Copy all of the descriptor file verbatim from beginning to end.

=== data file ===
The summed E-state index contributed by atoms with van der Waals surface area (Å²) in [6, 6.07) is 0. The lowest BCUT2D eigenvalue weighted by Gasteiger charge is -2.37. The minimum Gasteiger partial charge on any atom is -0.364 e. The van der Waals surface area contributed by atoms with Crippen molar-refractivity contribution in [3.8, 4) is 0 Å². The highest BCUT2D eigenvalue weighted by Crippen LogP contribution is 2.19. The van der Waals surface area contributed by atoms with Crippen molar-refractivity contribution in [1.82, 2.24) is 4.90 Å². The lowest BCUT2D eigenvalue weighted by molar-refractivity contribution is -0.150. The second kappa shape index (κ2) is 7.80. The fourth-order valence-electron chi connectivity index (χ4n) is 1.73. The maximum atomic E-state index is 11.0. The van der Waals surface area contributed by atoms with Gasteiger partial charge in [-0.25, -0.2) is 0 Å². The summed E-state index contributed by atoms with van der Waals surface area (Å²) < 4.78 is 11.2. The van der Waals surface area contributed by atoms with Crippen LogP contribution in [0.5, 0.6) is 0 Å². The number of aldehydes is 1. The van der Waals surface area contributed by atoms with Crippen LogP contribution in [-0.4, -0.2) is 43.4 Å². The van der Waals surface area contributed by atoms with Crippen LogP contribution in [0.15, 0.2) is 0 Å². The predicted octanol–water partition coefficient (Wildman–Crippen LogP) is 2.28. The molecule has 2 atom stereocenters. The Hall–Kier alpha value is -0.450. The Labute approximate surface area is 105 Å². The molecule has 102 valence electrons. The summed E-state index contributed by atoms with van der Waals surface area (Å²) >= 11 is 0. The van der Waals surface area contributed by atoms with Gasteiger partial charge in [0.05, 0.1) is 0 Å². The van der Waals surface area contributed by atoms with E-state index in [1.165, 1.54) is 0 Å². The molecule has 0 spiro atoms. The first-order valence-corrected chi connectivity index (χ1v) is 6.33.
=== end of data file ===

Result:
The summed E-state index contributed by atoms with van der Waals surface area (Å²) in [6, 6.07) is 0. The lowest BCUT2D eigenvalue weighted by Gasteiger charge is -2.37. The minimum Gasteiger partial charge on any atom is -0.364 e. The van der Waals surface area contributed by atoms with Crippen molar-refractivity contribution in [3.8, 4) is 0 Å². The highest BCUT2D eigenvalue weighted by Crippen LogP contribution is 2.19. The van der Waals surface area contributed by atoms with Crippen molar-refractivity contribution in [1.82, 2.24) is 4.90 Å². The lowest BCUT2D eigenvalue weighted by molar-refractivity contribution is -0.150. The second kappa shape index (κ2) is 7.80. The fourth-order valence-electron chi connectivity index (χ4n) is 1.73. The maximum atomic E-state index is 11.0. The van der Waals surface area contributed by atoms with Gasteiger partial charge in [-0.25, -0.2) is 0 Å². The summed E-state index contributed by atoms with van der Waals surface area (Å²) < 4.78 is 11.2. The van der Waals surface area contributed by atoms with Crippen LogP contribution in [0.5, 0.6) is 0 Å². The number of aldehydes is 1. The van der Waals surface area contributed by atoms with Crippen LogP contribution in [-0.4, -0.2) is 43.4 Å². The van der Waals surface area contributed by atoms with Crippen LogP contribution in [0.15, 0.2) is 0 Å². The predicted octanol–water partition coefficient (Wildman–Crippen LogP) is 2.28. The molecule has 2 atom stereocenters. The Hall–Kier alpha value is -0.450. The Labute approximate surface area is 105 Å². The molecule has 102 valence electrons. The summed E-state index contributed by atoms with van der Waals surface area (Å²) >= 11 is 0. The van der Waals surface area contributed by atoms with Gasteiger partial charge in [0.05, 0.1) is 0 Å². The van der Waals surface area contributed by atoms with E-state index in [1.165, 1.54) is 0 Å². The molecule has 0 spiro atoms. The first-order valence-corrected chi connectivity index (χ1v) is 6.33.